He lost no time catching up on lost time. Patou presented his first collection under his own name in 1919. It was an immediate success and he very quickly had enough private clients to put him in the same league as Chanel and Molyneux, who were joint leaders in the popularity stakes at that time. But American buyers — the big companies that paid a considerable 'caution' to the couture houses, which was only redeemable against their purchases — were tempered in their enthusiasm. They recognised that Patou's clothes were speaking a new, modern language but they looked so French. How would they be understood by American women?

Patou understood. Before Chanel or any other couturier in Paris, he had a moment of inspiration that was to make him famous and exceedingly rich. Moreover, it changed the face, shape and tone of international fashion. Patou decided that to conquer the loyalty of American women he needed to show his clothes on women with whom they could identify. The traditional runway models in Paris had, he realised, an old-fashioned, and certainly pre-war, homeliness which most fashionable clothes emphasised by highlighting their bosoms and hips. American models were taller and skinnier. Some appeared to have no hips at all; others with their cropped hair, looked like young boys. But the most glaring difference to Patou's eyes was their slim ankles and athletic legs. They even walked differently to European models. With a great deal of publicity, Patou set off on the cruise liner Normandie to find his models at source, in New York. His progress watched cautiously by other couturiers, especially Chanel.

Patou knew that for him to make real money he needed two types of sale. One was the traditional individual sale to private customers who were mainly, but not all, European and, of those, predominantly French. But he needed the American market to show interest too — and with it the American magazines like Vogue and Harper's Bazaar, because he knew the publicity they brought was a designer’s lifeblood.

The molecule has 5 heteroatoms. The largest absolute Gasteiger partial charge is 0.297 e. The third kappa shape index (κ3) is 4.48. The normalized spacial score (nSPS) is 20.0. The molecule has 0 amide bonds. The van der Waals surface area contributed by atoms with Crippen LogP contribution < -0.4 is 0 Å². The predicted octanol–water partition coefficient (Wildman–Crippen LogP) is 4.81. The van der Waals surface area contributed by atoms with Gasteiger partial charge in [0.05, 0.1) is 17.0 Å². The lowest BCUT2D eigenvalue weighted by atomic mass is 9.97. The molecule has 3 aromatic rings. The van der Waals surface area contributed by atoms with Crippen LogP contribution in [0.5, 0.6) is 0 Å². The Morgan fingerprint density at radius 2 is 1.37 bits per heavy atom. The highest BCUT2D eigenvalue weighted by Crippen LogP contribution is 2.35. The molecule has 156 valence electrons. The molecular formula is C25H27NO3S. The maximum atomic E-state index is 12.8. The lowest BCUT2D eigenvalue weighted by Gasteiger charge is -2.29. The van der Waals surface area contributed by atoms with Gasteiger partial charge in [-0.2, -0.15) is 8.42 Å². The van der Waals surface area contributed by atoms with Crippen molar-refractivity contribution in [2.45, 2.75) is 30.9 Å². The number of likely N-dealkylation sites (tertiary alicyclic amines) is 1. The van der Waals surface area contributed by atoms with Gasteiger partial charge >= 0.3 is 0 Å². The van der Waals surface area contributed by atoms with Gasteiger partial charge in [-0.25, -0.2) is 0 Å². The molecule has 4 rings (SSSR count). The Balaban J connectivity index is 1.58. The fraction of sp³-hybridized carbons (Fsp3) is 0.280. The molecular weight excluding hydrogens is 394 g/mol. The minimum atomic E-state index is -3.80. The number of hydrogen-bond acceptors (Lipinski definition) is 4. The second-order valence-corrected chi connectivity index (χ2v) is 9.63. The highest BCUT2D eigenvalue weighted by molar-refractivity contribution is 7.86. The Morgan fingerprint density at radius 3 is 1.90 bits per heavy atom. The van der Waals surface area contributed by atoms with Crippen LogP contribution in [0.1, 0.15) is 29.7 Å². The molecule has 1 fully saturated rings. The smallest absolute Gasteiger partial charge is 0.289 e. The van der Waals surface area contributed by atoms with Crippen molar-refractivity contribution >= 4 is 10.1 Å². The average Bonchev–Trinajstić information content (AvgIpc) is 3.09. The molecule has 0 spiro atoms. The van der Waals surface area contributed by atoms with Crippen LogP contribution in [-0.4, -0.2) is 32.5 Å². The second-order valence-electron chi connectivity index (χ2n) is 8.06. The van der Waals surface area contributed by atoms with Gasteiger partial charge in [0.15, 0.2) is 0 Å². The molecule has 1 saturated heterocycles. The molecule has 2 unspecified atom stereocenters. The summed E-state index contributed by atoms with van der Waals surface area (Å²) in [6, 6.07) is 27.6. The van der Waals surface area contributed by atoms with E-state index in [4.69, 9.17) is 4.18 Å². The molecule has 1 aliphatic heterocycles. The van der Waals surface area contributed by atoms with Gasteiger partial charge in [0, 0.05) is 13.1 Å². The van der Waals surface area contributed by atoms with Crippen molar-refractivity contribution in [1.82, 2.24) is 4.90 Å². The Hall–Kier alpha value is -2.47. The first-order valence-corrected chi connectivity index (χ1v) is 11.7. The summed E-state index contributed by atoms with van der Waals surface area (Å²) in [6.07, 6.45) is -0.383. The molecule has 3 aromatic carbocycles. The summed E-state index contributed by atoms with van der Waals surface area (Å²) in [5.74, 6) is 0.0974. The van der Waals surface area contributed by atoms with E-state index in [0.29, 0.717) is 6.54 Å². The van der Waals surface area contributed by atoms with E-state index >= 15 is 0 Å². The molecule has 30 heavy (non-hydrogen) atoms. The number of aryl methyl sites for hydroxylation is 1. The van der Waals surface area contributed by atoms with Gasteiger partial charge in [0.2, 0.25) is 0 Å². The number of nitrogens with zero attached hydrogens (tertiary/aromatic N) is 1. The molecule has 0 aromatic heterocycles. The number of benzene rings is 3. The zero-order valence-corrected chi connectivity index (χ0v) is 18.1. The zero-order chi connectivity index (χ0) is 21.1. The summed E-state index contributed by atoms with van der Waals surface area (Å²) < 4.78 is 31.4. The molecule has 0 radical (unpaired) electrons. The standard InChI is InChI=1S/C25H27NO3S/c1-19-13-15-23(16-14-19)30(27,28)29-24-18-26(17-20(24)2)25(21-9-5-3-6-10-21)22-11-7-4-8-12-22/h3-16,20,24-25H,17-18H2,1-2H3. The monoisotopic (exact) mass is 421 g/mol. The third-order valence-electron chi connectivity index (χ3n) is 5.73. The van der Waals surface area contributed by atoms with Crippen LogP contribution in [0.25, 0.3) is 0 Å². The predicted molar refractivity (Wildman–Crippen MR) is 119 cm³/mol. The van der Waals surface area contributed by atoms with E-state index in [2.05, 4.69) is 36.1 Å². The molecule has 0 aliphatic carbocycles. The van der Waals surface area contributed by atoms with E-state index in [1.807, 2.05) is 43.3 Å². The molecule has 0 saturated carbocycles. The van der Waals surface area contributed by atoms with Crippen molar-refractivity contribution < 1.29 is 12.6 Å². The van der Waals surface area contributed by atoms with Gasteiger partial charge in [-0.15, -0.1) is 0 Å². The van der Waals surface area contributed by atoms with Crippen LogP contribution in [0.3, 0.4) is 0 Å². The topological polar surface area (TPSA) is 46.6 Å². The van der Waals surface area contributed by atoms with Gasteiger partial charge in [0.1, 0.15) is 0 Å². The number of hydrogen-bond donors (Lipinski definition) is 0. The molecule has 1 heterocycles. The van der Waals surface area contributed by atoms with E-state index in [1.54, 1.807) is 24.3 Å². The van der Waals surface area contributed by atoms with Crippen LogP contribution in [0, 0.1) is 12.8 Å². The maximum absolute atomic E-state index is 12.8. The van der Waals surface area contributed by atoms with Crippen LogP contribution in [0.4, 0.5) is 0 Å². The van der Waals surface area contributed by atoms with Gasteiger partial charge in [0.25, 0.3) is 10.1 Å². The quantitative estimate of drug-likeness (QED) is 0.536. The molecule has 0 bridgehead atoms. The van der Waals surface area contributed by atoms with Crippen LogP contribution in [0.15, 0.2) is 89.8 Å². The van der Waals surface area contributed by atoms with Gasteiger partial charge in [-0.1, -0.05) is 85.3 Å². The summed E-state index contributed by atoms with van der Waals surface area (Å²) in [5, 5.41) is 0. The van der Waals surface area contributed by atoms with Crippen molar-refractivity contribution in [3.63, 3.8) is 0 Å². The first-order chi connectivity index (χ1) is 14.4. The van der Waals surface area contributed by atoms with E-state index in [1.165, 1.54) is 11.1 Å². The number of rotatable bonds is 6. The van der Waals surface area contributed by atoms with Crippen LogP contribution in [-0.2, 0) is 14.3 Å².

With the help of Vogue's editor-in-chief, Edna Woolman Chase, he advertised for a casting in New York. The advert stated: "Must be smart, slender, with well-shaped feet and ankles and a refined manner.” Over 500 hopefuls arrived at the Ritz ballroom for the audition. The jury was actress and decorator Elsie de Wolfe, who was the nominal author of the 1913 book ‘The House in Good Taste’; the photographer Edward Steichen; Woolman Chase; her proprietor Conde Nast and Patou.

Patou had come to America thinking he required only three models but, when he saw the quality of the girls, he decided to double the number and it was six models photographed on the decks of the Savoie liner before it set off to bring them to Paris.

The French capital was intrigued by this development but not convinced of its worth — all apart from Chanel, that is. She was furious. Not only because Patou had upstaged her in the vital US market but, mainly, because she had to admit (to herself, at least) that he had judged the modern mood of fashion perfectly.

The French press accused him of disloyalty to his country for using American models and, to disarm their criticism, he came up with a slogan: 'The French woman is Venus; the American Diana'. It cut little ice, but in truth, Patou had become too powerful to be wounded by the press.

In 1925 he opened a branch in Biarritz to sell his more sporty lines but it was a show in January 1930 that earned him the title of the Great Innovator. When every other couturier was still designing short skirts, he sent out a collection with longer skirts. It had an impact akin to that of Dior's New Look over 20 years later. For a second occasion, even Chanel had to follow. Her partisan supporters have since said that she dropped the hem first but Woolman Chase maintained that although Chanel's reaction was quick, “she hit the deck seconds behind the Great Innovator.”